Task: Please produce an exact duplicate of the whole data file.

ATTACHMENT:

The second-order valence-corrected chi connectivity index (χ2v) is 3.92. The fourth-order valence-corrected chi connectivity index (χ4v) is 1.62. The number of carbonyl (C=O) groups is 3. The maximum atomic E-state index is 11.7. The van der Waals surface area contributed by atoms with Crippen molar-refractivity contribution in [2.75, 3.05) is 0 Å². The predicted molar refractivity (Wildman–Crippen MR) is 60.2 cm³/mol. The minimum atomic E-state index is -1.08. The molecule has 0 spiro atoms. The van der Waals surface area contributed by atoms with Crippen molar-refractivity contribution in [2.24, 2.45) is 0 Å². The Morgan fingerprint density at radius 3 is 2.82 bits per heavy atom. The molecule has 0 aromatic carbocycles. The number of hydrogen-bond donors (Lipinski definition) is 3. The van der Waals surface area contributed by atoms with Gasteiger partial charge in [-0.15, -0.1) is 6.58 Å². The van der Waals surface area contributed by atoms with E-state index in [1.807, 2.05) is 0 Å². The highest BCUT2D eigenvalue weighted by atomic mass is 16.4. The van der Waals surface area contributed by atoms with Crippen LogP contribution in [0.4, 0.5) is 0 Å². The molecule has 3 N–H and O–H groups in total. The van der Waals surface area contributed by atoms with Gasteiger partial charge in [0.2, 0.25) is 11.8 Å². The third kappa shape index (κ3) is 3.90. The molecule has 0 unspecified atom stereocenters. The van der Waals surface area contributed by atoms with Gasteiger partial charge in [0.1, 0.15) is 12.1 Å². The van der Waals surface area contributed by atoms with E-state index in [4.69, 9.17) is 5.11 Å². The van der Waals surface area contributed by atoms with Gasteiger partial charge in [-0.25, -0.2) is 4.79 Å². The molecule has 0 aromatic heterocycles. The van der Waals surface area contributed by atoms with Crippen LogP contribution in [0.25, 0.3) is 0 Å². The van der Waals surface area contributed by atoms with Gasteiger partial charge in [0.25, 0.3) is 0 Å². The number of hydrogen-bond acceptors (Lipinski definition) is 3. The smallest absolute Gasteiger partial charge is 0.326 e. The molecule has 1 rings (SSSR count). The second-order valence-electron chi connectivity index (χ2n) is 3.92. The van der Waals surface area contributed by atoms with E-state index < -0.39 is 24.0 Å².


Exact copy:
The second-order valence-corrected chi connectivity index (χ2v) is 3.92. The fourth-order valence-corrected chi connectivity index (χ4v) is 1.62. The number of carbonyl (C=O) groups is 3. The maximum atomic E-state index is 11.7. The van der Waals surface area contributed by atoms with Crippen molar-refractivity contribution in [2.75, 3.05) is 0 Å². The predicted molar refractivity (Wildman–Crippen MR) is 60.2 cm³/mol. The minimum atomic E-state index is -1.08. The molecule has 0 spiro atoms. The van der Waals surface area contributed by atoms with Crippen molar-refractivity contribution in [2.24, 2.45) is 0 Å². The Morgan fingerprint density at radius 3 is 2.82 bits per heavy atom. The molecule has 0 aromatic carbocycles. The number of hydrogen-bond donors (Lipinski definition) is 3. The van der Waals surface area contributed by atoms with Gasteiger partial charge in [-0.15, -0.1) is 6.58 Å². The van der Waals surface area contributed by atoms with E-state index in [1.807, 2.05) is 0 Å². The highest BCUT2D eigenvalue weighted by atomic mass is 16.4. The van der Waals surface area contributed by atoms with Crippen LogP contribution in [0.4, 0.5) is 0 Å². The molecule has 3 N–H and O–H groups in total. The van der Waals surface area contributed by atoms with Gasteiger partial charge in [0.2, 0.25) is 11.8 Å². The third kappa shape index (κ3) is 3.90. The molecule has 0 unspecified atom stereocenters. The van der Waals surface area contributed by atoms with Gasteiger partial charge in [0.1, 0.15) is 12.1 Å². The van der Waals surface area contributed by atoms with E-state index in [4.69, 9.17) is 5.11 Å². The van der Waals surface area contributed by atoms with Gasteiger partial charge in [-0.25, -0.2) is 4.79 Å². The molecule has 0 aromatic heterocycles. The van der Waals surface area contributed by atoms with Crippen LogP contribution in [0.25, 0.3) is 0 Å². The van der Waals surface area contributed by atoms with Gasteiger partial charge in [0.25, 0.3) is 0 Å². The number of hydrogen-bond acceptors (Lipinski definition) is 3. The smallest absolute Gasteiger partial charge is 0.326 e. The molecule has 1 rings (SSSR count). The second-order valence-electron chi connectivity index (χ2n) is 3.92. The van der Waals surface area contributed by atoms with E-state index < -0.39 is 24.0 Å².